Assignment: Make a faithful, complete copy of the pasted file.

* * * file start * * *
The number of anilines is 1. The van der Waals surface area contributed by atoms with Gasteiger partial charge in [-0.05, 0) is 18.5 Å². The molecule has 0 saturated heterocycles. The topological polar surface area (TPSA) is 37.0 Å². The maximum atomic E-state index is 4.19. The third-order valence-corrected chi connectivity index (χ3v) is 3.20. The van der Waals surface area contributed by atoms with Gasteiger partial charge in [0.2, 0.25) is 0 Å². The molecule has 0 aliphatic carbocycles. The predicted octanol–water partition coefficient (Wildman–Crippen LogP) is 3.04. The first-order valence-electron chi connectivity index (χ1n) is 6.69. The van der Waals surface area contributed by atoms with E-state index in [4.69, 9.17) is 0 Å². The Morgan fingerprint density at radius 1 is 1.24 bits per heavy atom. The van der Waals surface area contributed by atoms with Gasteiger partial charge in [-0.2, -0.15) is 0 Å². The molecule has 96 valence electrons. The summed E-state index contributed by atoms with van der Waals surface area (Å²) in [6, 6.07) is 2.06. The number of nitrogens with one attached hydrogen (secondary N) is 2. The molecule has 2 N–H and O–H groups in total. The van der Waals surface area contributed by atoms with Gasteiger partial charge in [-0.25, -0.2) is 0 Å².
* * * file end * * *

The number of anilines is 1. The van der Waals surface area contributed by atoms with Gasteiger partial charge in [-0.05, 0) is 18.5 Å². The molecule has 0 saturated heterocycles. The topological polar surface area (TPSA) is 37.0 Å². The maximum atomic E-state index is 4.19. The third-order valence-corrected chi connectivity index (χ3v) is 3.20. The van der Waals surface area contributed by atoms with Gasteiger partial charge in [0.2, 0.25) is 0 Å². The molecule has 0 aliphatic carbocycles. The predicted octanol–water partition coefficient (Wildman–Crippen LogP) is 3.04. The first-order valence-electron chi connectivity index (χ1n) is 6.69. The van der Waals surface area contributed by atoms with E-state index in [4.69, 9.17) is 0 Å². The Morgan fingerprint density at radius 1 is 1.24 bits per heavy atom. The van der Waals surface area contributed by atoms with Gasteiger partial charge in [-0.2, -0.15) is 0 Å². The molecule has 96 valence electrons. The summed E-state index contributed by atoms with van der Waals surface area (Å²) in [6, 6.07) is 2.06. The number of nitrogens with one attached hydrogen (secondary N) is 2. The molecule has 2 N–H and O–H groups in total. The van der Waals surface area contributed by atoms with Gasteiger partial charge in [-0.25, -0.2) is 0 Å².